Remember, a few weeks ago I installed all new brake pads? Well, they need to be broken in for maximum braking and for maximum consistency. I recently went on that long weekend trip, and got them well broken in on a variety of roads and many braking situations.
Meanwhile, I am still getting a good feel for their stopping ability. One way I do this is by doing maximum-effort stops without skidding a tire. I am not yet certain just how much maximum effort is, but I keep probing to try to define it on my bike.
I was doing that on the way back from my trip on a road with no traffic behind me. I had done four or five practice stops from around 55 miles per hour, and felt as though I was gaining a little bit of that feel for their stopping power.
I had just about decided that I was done with the braking practice for the day, so I could just enjoy the rest of the trip home.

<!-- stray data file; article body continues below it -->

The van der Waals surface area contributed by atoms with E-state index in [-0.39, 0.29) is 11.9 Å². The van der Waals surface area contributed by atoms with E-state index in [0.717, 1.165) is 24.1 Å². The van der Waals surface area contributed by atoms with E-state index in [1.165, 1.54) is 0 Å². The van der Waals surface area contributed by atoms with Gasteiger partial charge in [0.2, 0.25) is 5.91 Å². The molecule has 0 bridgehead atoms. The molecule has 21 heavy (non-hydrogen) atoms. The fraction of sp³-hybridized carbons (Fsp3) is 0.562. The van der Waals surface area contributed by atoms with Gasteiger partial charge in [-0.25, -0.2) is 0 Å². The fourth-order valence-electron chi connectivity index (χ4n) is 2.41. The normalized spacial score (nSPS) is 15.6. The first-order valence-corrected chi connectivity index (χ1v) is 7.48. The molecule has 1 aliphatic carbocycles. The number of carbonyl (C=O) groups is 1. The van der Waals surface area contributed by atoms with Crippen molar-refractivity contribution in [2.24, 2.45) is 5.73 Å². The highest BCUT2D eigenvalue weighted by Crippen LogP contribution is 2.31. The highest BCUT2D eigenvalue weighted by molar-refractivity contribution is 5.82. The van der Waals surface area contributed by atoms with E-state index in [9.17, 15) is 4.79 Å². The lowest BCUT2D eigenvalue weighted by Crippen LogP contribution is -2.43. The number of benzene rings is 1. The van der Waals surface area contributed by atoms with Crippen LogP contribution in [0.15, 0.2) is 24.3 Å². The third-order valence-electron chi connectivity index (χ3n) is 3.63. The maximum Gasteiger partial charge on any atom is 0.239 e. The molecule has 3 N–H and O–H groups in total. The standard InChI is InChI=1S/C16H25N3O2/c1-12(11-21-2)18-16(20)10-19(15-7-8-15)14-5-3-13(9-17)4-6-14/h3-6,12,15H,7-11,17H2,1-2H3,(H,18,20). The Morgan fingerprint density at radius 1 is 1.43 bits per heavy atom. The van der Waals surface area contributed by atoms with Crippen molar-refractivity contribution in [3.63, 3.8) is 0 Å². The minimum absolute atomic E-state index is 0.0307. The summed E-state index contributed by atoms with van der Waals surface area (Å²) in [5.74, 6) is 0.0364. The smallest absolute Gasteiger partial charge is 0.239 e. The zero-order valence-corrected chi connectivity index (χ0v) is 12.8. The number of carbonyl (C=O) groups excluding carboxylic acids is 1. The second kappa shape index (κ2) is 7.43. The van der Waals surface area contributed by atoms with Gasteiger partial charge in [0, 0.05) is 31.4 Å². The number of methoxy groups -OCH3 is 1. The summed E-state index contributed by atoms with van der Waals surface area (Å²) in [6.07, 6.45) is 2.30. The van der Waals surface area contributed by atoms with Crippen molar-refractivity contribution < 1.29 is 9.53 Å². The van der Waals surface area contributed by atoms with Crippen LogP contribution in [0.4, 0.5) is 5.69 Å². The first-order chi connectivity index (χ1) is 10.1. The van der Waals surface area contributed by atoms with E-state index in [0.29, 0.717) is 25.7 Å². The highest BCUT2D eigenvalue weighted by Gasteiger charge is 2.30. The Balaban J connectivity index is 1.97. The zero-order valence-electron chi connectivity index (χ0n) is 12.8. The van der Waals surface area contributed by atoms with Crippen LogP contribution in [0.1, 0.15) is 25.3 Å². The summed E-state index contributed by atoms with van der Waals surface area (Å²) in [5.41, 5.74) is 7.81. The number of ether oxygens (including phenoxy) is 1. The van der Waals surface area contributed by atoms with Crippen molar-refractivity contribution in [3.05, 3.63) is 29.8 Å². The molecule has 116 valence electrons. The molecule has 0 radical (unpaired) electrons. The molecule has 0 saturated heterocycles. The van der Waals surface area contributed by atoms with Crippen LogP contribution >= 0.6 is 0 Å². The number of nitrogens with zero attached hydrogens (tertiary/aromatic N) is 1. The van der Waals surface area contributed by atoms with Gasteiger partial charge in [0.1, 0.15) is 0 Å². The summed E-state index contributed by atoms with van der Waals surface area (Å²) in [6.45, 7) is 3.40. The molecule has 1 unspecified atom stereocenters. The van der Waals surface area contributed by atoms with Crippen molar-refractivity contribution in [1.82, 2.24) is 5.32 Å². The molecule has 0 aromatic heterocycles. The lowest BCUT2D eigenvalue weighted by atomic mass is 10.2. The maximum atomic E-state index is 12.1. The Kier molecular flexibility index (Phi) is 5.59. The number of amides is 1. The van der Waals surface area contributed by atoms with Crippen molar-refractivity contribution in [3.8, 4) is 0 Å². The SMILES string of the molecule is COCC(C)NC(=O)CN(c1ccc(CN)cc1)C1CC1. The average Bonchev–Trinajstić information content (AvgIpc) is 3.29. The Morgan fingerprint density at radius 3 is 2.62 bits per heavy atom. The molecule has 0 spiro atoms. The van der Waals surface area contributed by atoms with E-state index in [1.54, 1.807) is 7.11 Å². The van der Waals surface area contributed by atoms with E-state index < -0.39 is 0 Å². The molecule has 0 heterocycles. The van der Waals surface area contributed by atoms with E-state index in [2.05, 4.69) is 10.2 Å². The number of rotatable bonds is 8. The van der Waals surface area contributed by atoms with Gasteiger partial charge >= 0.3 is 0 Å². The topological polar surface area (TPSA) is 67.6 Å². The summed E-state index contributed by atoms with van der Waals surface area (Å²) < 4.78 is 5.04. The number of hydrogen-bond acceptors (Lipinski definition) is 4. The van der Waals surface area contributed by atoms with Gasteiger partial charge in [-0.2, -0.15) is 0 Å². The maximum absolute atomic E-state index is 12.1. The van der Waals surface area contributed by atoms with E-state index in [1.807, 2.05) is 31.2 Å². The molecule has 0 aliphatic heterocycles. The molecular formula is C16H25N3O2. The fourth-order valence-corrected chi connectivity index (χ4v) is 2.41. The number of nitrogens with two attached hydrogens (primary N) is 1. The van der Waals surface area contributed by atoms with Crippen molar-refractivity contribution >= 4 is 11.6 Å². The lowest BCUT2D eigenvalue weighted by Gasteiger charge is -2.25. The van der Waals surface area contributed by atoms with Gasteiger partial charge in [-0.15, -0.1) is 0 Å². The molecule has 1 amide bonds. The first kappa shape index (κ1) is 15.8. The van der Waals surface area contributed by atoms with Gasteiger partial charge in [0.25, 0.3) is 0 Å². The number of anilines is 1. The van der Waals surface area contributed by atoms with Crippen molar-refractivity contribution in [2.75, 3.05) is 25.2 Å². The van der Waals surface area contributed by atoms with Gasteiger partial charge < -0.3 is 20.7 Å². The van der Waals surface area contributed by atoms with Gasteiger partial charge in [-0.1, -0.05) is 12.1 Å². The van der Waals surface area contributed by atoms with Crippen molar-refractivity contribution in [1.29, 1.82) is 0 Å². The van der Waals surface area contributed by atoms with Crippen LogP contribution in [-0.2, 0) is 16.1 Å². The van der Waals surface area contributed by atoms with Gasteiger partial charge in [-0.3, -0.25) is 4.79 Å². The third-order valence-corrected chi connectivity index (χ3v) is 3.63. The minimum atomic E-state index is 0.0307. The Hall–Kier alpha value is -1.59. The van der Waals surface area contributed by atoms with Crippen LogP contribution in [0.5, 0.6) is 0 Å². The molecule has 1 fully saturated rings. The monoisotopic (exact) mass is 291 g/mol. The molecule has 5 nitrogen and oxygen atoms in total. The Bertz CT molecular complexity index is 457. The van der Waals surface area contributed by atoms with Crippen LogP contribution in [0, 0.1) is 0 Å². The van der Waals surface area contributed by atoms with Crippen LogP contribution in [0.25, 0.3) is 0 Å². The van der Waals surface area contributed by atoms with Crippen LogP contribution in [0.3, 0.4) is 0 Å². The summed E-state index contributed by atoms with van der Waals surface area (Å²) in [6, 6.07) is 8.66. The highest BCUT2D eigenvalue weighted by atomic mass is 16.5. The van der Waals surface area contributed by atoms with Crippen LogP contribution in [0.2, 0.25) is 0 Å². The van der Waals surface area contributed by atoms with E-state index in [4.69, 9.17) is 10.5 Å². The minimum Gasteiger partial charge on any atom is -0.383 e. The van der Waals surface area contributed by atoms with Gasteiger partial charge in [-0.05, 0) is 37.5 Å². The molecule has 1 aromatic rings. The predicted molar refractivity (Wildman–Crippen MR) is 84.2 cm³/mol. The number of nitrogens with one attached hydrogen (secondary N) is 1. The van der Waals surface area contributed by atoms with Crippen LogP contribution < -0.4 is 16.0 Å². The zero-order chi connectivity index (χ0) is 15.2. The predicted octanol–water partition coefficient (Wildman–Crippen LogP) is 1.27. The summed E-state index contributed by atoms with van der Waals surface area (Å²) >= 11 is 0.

That is when I spotted something.
In the road.
At 10:30 in the morning.
In full daylight.
Standing in the road.
|(Not this deer.)|
I applied my brakes gently for a second, then firmly, as I had been practicing, coming to a stop while edging over to the side of the road in case another vehicle came up behind me and didn't see me or couldn't stop as rapidly.
About that time, another deer came from the embankment on the other side of the road and they both paused for a bit, then bounded off to my right and disappeared into the undergrowth.
David Hough, in his book Proficient Motorcycling: The Ultimate Guide to Riding Well, recommends that you come to a stop when animals are in or near the road because they are so unpredictable. That seems like good advice to me.
It wasn't a close call, but could have been if I had not aggressively slowed to a stop. I am glad I had been practicing. ...and the brakes were certainly warmed up for that stop!
The lesson: It pays to practice your technique. You never know when an animal of one kind or another might cross your path. This time, I needed to use one of the techniques right after some practice.